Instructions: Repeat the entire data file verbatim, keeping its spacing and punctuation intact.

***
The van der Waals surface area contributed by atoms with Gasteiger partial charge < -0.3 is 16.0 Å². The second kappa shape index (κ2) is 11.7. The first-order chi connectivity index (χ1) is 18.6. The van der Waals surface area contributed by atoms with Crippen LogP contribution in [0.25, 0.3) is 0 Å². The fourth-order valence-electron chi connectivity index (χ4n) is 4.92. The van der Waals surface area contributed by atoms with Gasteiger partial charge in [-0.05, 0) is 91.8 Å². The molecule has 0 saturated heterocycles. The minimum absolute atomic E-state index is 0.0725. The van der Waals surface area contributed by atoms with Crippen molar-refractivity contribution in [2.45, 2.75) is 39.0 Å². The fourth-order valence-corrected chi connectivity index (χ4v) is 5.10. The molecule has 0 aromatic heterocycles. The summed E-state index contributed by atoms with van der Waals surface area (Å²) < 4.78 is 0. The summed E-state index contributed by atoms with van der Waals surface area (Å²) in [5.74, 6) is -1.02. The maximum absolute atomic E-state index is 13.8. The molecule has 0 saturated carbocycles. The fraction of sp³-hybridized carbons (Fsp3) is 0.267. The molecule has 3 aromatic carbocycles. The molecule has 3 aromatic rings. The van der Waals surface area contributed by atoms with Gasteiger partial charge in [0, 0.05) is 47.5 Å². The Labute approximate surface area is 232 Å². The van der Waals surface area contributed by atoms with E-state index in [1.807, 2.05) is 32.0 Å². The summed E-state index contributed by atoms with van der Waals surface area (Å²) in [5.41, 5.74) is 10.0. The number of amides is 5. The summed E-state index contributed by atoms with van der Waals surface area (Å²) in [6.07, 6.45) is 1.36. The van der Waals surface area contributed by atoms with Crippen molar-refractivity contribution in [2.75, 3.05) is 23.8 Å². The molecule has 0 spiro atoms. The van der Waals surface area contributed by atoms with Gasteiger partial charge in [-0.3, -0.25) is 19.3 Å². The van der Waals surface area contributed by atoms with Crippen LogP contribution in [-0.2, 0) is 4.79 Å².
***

The van der Waals surface area contributed by atoms with Gasteiger partial charge < -0.3 is 16.0 Å². The second kappa shape index (κ2) is 11.7. The first-order chi connectivity index (χ1) is 18.6. The van der Waals surface area contributed by atoms with Crippen LogP contribution in [0.25, 0.3) is 0 Å². The fourth-order valence-electron chi connectivity index (χ4n) is 4.92. The van der Waals surface area contributed by atoms with Gasteiger partial charge in [-0.05, 0) is 91.8 Å². The molecule has 0 saturated heterocycles. The minimum absolute atomic E-state index is 0.0725. The van der Waals surface area contributed by atoms with Crippen molar-refractivity contribution in [2.45, 2.75) is 39.0 Å². The fourth-order valence-corrected chi connectivity index (χ4v) is 5.10. The molecule has 0 aromatic heterocycles. The summed E-state index contributed by atoms with van der Waals surface area (Å²) < 4.78 is 0. The summed E-state index contributed by atoms with van der Waals surface area (Å²) in [5.74, 6) is -1.02. The maximum absolute atomic E-state index is 13.8. The molecule has 0 saturated carbocycles. The fraction of sp³-hybridized carbons (Fsp3) is 0.267. The molecule has 3 aromatic carbocycles. The molecule has 3 aromatic rings. The van der Waals surface area contributed by atoms with Gasteiger partial charge in [0, 0.05) is 47.5 Å². The Labute approximate surface area is 232 Å². The van der Waals surface area contributed by atoms with E-state index in [1.807, 2.05) is 32.0 Å². The summed E-state index contributed by atoms with van der Waals surface area (Å²) in [5.41, 5.74) is 10.0. The number of amides is 5. The summed E-state index contributed by atoms with van der Waals surface area (Å²) in [6.07, 6.45) is 1.36. The van der Waals surface area contributed by atoms with Crippen molar-refractivity contribution in [2.75, 3.05) is 23.8 Å². The molecule has 0 spiro atoms. The van der Waals surface area contributed by atoms with Gasteiger partial charge in [-0.3, -0.25) is 19.3 Å². The van der Waals surface area contributed by atoms with Crippen LogP contribution in [-0.2, 0) is 4.79 Å².